January meeting cancelled by government shutdown
Henry Vega, a founding Unified Community Advisory Board member provided laughter and a lesson or two at the recent quarterly UCAB meeting attended by approximately 55 community members, University of Arizona students, and numerous officials from local and national agencies.
Vega interrupted Jeff Biggs, administrator of strategic initiatives for Tucson Water, during his presentation and asked, “If we have such an abundance of groundwater, why do our prices keep going up?” Laughter broke out.
Biggs shared the water utility’s plans to increase its capacity to remove perfluorinated compounds, or PFCs, such as PFOS and PFOA, also sometimes referred to as PFAS, by installing twelve additional granular activated carbon vessels at the TARP plant near Irvington and I-19.
Fernando Molina, public information officer for the utility, said the project is early in the design phase and will be a year or two in the making.
PFCs, local reality, federal perspective
Three TARP remediation wells, located near 12th Avenue and Drexel Road, have been shut down for some time, according to Biggs. One of the wells had a PFC reading upwards of 168 parts per trillion.
Biggs equated one drop of water in 20 Olympic sized swimming pools to one part per trillion.
Remediation wells send water to the TARP plant not to residents’ homes.
Tucson Water’s “operational target” for water delivered to homes is 18 parts per trillion. The current Environmental Protection Agency health advisory level for PFOS and PFOA levels in drinking water is 70 parts per trillion.
Readings of water delivered to homes from the TARP plant have steadily come in under 4 parts per trillion in weekly testing, Biggs said.
A Harvard Study says, “Existing drinking water limits are based on less complete evidence that was available before 2008 and may be more than 100-fold too high.”
One of the study’s authors, Philippe Grandjean, adjunct professor of environmental health at Harvard T.H. Chan School of Public Health, wrote an editorial claiming effects of PFCs have been known or speculated as far back as 1978. The EPA, at the time, conducted an experiment exposing PFOA, a PFC, to monkeys and found effects on their immune systems.
The EPA released its PFAS action plan in February and at this time is not setting a maximum contaminant level, or MCL, leaving the health advisory level of 70 parts per trillion in place.
“Where we are finding it (PFCs) we are enforcing,” EPA Administrator Andrew Wheeler testified in front of the Senate Appropriations Subcommittee on Interior, Environment, and Related Agencies in early April.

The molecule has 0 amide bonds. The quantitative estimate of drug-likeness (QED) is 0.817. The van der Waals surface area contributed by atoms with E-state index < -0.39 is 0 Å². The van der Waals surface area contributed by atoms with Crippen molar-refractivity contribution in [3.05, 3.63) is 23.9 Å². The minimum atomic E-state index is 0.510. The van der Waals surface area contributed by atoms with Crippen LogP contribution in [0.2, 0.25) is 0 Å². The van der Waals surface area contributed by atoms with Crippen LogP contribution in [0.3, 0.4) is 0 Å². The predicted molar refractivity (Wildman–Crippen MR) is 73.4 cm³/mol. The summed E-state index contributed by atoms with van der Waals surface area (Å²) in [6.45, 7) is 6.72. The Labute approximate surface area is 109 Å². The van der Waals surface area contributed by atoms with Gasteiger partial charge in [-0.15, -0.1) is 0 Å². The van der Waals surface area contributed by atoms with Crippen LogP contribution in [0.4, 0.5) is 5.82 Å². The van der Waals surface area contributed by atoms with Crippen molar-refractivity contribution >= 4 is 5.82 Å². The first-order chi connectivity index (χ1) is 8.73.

“We’re not stopping enforcement of cleaning up PFAS and PFOA where we find it while we work on (developing) additional tools.”
“At the same time our research office is doing more research on identifying where the chemicals are, identifying the types, I believe there’s over 2000 types of PFAS and PFOA substances.”
Wheeler affirmed the EPA could tackle the PFC issue even with President Trump’s budget proposal seeking to trim the agency’s budget by 30 percent and eliminate upwards of 1800 employees, when asked by subcommittee members.
TIAA Superfund site oral history project
Denise Moreno, a doctoral candidate in University of Arizona’s Department of Soil, Water and Environmental Science and the School of Anthropology, updated UCAB meeting attendees on the progress of her oral history project on two Superfund sites, including the Tucson International Airport Area site.
Moreno interviewed a range of stakeholders from each site and is following Smithsonian archival guidelines to preserve their stories. Once the project is complete the stories will be freely accessible at the website link above.
Vega made space for himself throughout the night. He concluded the meeting by thanking Moreno for all the of the work she has done for the community and noting how proud he is of her. Vega was one of the participants in Moreno’s project whose full interview will be available.
At various times during the meeting Vega talked about being ninth generation to the region and the importance of addressing climate change.
With urgency, at one point he exclaimed, “We have been the guinea pigs for years.” Many attendees, mostly community members, clapped and cheered him on.
The advisory board nominated and elected as members Victor Mercado, from Sunnyside Unified School District, and Bill Ellet, retiree from the Arizona Department of Environmental Quality. Chairwoman Yolanda Herrera took a moment to recognize Ellet’s tenure at ADEQ.
Yolanda Herrera retained her position as board chair.